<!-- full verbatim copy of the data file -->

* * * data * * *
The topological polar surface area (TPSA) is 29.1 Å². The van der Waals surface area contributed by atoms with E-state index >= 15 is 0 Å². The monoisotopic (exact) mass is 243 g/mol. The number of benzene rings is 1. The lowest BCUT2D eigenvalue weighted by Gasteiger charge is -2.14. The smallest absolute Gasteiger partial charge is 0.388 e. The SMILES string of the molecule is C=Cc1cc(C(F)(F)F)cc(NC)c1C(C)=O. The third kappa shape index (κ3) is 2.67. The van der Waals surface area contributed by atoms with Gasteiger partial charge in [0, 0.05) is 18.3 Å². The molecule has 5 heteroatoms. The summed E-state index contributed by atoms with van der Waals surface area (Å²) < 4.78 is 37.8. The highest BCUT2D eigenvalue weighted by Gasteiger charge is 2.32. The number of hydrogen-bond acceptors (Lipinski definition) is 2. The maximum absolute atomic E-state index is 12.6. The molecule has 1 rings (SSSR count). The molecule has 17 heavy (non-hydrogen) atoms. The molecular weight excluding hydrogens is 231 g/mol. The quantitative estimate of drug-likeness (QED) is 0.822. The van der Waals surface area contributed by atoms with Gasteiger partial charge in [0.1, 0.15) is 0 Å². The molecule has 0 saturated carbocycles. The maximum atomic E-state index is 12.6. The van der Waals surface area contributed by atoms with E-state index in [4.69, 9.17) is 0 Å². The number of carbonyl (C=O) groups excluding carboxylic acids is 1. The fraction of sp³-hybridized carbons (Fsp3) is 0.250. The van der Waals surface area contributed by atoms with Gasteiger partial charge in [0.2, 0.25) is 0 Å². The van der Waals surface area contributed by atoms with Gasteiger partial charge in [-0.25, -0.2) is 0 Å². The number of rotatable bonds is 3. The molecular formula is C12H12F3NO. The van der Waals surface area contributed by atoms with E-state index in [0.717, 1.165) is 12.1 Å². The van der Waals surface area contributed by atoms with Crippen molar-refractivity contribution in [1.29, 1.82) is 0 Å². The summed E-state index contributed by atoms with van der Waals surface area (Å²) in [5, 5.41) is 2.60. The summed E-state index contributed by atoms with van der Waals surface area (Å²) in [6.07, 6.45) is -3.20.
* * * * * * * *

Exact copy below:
The topological polar surface area (TPSA) is 29.1 Å². The van der Waals surface area contributed by atoms with E-state index >= 15 is 0 Å². The monoisotopic (exact) mass is 243 g/mol. The number of benzene rings is 1. The lowest BCUT2D eigenvalue weighted by Gasteiger charge is -2.14. The smallest absolute Gasteiger partial charge is 0.388 e. The SMILES string of the molecule is C=Cc1cc(C(F)(F)F)cc(NC)c1C(C)=O. The third kappa shape index (κ3) is 2.67. The van der Waals surface area contributed by atoms with Gasteiger partial charge in [0, 0.05) is 18.3 Å². The molecule has 5 heteroatoms. The summed E-state index contributed by atoms with van der Waals surface area (Å²) < 4.78 is 37.8. The highest BCUT2D eigenvalue weighted by Gasteiger charge is 2.32. The number of hydrogen-bond acceptors (Lipinski definition) is 2. The maximum absolute atomic E-state index is 12.6. The molecule has 1 rings (SSSR count). The molecule has 17 heavy (non-hydrogen) atoms. The molecular weight excluding hydrogens is 231 g/mol. The quantitative estimate of drug-likeness (QED) is 0.822. The van der Waals surface area contributed by atoms with Gasteiger partial charge in [0.1, 0.15) is 0 Å². The molecule has 0 saturated carbocycles. The maximum atomic E-state index is 12.6. The van der Waals surface area contributed by atoms with E-state index in [4.69, 9.17) is 0 Å². The number of carbonyl (C=O) groups excluding carboxylic acids is 1. The fraction of sp³-hybridized carbons (Fsp3) is 0.250. The van der Waals surface area contributed by atoms with Gasteiger partial charge in [0.2, 0.25) is 0 Å². The van der Waals surface area contributed by atoms with Gasteiger partial charge in [-0.25, -0.2) is 0 Å². The number of rotatable bonds is 3. The molecular formula is C12H12F3NO. The van der Waals surface area contributed by atoms with E-state index in [0.717, 1.165) is 12.1 Å². The van der Waals surface area contributed by atoms with Crippen molar-refractivity contribution in [1.29, 1.82) is 0 Å². The summed E-state index contributed by atoms with van der Waals surface area (Å²) in [5, 5.41) is 2.60. The summed E-state index contributed by atoms with van der Waals surface area (Å²) in [6.07, 6.45) is -3.20.